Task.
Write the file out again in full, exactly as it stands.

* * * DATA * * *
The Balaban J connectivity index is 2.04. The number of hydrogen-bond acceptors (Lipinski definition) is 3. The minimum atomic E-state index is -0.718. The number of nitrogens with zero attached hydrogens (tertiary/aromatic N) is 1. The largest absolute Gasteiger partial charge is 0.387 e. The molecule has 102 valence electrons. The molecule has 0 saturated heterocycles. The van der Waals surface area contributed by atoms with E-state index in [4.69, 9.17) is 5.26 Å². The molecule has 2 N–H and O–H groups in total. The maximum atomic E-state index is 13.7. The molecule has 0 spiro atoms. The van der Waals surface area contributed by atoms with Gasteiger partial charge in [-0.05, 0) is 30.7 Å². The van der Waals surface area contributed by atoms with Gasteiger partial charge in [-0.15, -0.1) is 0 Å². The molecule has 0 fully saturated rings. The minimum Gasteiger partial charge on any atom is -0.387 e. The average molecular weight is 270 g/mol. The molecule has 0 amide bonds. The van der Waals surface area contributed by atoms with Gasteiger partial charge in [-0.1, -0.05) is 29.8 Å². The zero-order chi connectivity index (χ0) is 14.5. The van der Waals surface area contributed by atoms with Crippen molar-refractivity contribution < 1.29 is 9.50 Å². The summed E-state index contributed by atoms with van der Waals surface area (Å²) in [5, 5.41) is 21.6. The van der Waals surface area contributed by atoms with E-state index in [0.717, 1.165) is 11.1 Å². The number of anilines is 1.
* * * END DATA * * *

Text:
The Balaban J connectivity index is 2.04. The number of hydrogen-bond acceptors (Lipinski definition) is 3. The minimum atomic E-state index is -0.718. The number of nitrogens with zero attached hydrogens (tertiary/aromatic N) is 1. The largest absolute Gasteiger partial charge is 0.387 e. The molecule has 102 valence electrons. The molecule has 0 saturated heterocycles. The van der Waals surface area contributed by atoms with E-state index in [4.69, 9.17) is 5.26 Å². The molecule has 2 N–H and O–H groups in total. The maximum atomic E-state index is 13.7. The molecule has 0 spiro atoms. The van der Waals surface area contributed by atoms with Gasteiger partial charge in [-0.05, 0) is 30.7 Å². The van der Waals surface area contributed by atoms with Gasteiger partial charge in [-0.15, -0.1) is 0 Å². The molecule has 0 fully saturated rings. The minimum Gasteiger partial charge on any atom is -0.387 e. The average molecular weight is 270 g/mol. The molecule has 0 amide bonds. The van der Waals surface area contributed by atoms with Gasteiger partial charge in [-0.1, -0.05) is 29.8 Å². The zero-order chi connectivity index (χ0) is 14.5. The van der Waals surface area contributed by atoms with Crippen molar-refractivity contribution < 1.29 is 9.50 Å². The summed E-state index contributed by atoms with van der Waals surface area (Å²) in [5, 5.41) is 21.6. The van der Waals surface area contributed by atoms with E-state index in [0.717, 1.165) is 11.1 Å². The number of anilines is 1.